Bringing Up Baby
Soon after your little bundle of joy has arrived, you will want to start bonding with your baby. The information in this section will equip you to build confidence in caring for your newborn and handle common health issues.
The Sacred Hour
The first hour after birth is a momentous occasion when a baby first adapts to life outside the womb. Skin-to-skin contact at birth is a simple, yet profound interaction which increases the physical, mental and emotional well-being of the baby. The Sacred Hour is uninterrupted skin-to-skin contact with the mother immediately after birth that allows each newborn to follow nine specific behaviors leading to breastfeeding. There is evidence which shows that newborns placed skin-to-skin experience less stress and parents show more confidence in caring for their newborn. This is a once in a lifetime opportunity when baby meets parents for the first time and a family is formed. This sacred time should be honored, cherished and protected.
What to Expect
The Sacred Hour will begin immediately after the mother delivers. The mother’s chest will be bare and the baby will be placed on her tummy, dried and covered with a warm blanket allowing the mother and child to experience skin-to-skin contact. The baby will remain with the mother, uninterrupted, until after the first breastfeeding. Mothers are offered this opportunity after vaginal and c-section births. If there is a medical reason that delays immediate skin-to-skin contact with the newborn, The Sacred Hour will begin as soon as possible after assessment from the care team.
Bonding With Your Baby
The initial bond between a mother and infant is very important after delivery. Bonding is essential for a baby and is an important process for all new parents to experience firsthand, including fathers. Infants bond through touch and smell. Participating in skin-to-skin contact with your newborn enhances that bond.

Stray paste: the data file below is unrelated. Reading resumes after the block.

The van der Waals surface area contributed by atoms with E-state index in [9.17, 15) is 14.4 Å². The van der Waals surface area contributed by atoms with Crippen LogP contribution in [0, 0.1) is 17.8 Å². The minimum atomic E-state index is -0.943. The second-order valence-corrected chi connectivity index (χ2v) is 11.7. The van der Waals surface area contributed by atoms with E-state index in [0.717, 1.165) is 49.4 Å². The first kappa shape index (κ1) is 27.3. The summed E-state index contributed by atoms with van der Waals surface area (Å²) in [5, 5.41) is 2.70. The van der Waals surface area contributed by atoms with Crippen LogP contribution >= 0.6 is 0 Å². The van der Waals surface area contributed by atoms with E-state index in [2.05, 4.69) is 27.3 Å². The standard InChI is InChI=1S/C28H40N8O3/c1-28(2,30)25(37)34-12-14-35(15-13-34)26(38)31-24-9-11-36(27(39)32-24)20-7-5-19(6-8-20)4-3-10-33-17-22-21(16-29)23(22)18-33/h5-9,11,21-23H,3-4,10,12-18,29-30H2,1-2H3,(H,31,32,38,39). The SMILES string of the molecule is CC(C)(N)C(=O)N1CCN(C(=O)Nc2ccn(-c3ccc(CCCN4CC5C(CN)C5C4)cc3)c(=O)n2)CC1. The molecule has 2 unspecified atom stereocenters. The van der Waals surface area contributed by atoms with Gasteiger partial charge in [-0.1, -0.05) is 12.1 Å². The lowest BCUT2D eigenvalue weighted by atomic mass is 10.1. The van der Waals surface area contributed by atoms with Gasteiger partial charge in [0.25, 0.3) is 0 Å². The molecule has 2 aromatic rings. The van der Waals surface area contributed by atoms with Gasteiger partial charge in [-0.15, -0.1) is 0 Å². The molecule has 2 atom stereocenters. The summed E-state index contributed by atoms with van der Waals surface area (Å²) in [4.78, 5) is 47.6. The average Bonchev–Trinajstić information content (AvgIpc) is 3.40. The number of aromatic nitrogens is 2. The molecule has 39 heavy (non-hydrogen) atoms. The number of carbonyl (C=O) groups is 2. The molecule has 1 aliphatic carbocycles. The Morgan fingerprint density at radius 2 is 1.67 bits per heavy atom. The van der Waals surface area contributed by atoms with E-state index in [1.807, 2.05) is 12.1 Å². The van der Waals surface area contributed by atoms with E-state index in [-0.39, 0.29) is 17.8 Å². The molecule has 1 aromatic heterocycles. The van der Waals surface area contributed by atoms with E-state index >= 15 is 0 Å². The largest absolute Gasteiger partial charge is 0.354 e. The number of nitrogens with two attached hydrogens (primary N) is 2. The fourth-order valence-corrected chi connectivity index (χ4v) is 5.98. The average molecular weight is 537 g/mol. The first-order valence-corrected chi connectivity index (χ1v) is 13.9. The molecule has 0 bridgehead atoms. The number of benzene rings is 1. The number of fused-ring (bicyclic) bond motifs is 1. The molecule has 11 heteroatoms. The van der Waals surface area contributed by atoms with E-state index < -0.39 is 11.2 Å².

There are many short- and long-term benefits for participating in uninterrupted skin-to-skin contact after birth for parents and baby
When babies are placed skin-to-skin with their mothers, there are nine observable stages of newborn behavior that lead to the first unassisted breastfeeding.
1. The Birth Cry: A distinctive cry that occurs as the baby’s lungs expand for the first time.
2. Relaxation: After the birth cry stops, the mouth and hands become relaxed. The baby is very quiet and still.
3. Awakening: Usually starts around 3 minutes after birth. The baby may open his or her eyes, move his or her head and shoulders and show some mouth activity.
4. Activity: Usually begins around 8 minutes after birth. During this stage, your newborn could:
5. Rest: The Baby may have periods of resting at any point throughout the first hour.
6. Crawling: Usually begins around 35 minutes after birth. The baby will move his or her way to the breast by crawling (sometimes while also sliding, pushing and rooting). The baby may lift their torso or head while moving toward the breast.
7. Familiarization: Usually begins around 45 minutes after birth, lasting around 20 minutes. During this stage, your newborn could:
8. Suckling: About an hour after birth the newborn will usually take the nipple, self-attach and suckle. It may take more time with the baby skin-to-skin to complete the previous stages if the mother has had a c-section, medication for pain or an epidural.
9. Sleep: Baby, and sometimes mother, may fall into a restful sleep about 1 1/2 to 2 hours after birth.